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The Different Types of Meningitis

 
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When a person has meningitis, she has an inflammation of the meninges, which are the membranes that cover the spinal cord and brain. Patients with meningitis can have symptoms such as fever and chills, a stiff neck, severe headache, sensitivity to light, and nausea and vomiting. A virus or bacterium usually causes meningitis, though the National Institute of Neurological Disorders and Stroke noted that meningitis may be caused by a traumatic injury, fungal infection (such as Crytococcus neoformans causing crytococcal meningitis), certain types of cancer, reaction to a treatment, or an inflammatory disease. Knowing the type of meningitis a person has is important: finding the appropriate antibiotic can prevent spreading of a type of bacterial meningitis, according to the National Center for Immunization and Respiratory Diseases.

Bacterial Meningitis

Several different types of bacteria can cause meningitis. The National Institute of Neurological Disorders and Stroke reported that 6,000 cases of pneumococcal meningitis in the United States each year. This type of bacterial meningitis is caused by Streptococcus pneumonaie. Pneumococcal meningitis can cause long-term neurological complications, such as seizures and brain damage, in 25 to 50 percent of patients and 20 percent of patients die, according to MedlinePlus.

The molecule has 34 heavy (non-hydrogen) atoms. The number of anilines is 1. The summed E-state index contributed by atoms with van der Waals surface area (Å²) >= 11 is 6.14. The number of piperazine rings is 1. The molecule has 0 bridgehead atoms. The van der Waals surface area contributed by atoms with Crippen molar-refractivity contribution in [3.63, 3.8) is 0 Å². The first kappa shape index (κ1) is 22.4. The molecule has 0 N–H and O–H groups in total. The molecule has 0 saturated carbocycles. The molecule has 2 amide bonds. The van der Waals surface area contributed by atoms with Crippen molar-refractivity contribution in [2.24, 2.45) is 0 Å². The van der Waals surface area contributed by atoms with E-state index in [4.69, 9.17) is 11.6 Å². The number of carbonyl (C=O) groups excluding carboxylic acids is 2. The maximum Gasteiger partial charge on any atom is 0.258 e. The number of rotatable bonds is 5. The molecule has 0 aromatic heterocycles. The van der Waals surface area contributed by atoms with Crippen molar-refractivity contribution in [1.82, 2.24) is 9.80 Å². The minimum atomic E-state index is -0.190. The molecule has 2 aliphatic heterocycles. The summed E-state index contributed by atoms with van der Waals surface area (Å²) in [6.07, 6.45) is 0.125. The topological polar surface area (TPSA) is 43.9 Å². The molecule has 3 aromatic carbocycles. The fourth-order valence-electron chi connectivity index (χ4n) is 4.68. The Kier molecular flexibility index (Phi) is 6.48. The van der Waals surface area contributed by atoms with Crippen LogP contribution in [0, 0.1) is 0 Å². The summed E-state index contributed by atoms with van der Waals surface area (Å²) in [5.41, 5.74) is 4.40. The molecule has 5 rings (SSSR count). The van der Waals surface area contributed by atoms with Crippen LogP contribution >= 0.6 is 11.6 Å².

One type of bacterial meningitis that college-bound students may have heard of is meningococcal meningitis, caused by the bacterium Neisseria meningitidis. About 2,600 people in the United States each year get this type of bacterial meningitis, according to the National Institute of Neurological Disorders and Stroke. This type of bacterial meningitis is spread from person to person, such as through living in close quarters or have close contact with someone with the infection.

A rare form of bacterial meningitis is tuberculous meningitis, caused by the bacterium Mycobacterium tuberculosis; this is the same bacterium that causes the disease tuberculosis.

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We value and respect our HERWriters' experiences, but everyone is different. Many of our writers are speaking from personal experience, and what's worked for them may not work for you. Their articles are not a substitute for medical advice, although we hope you can gain knowledge from their insight.

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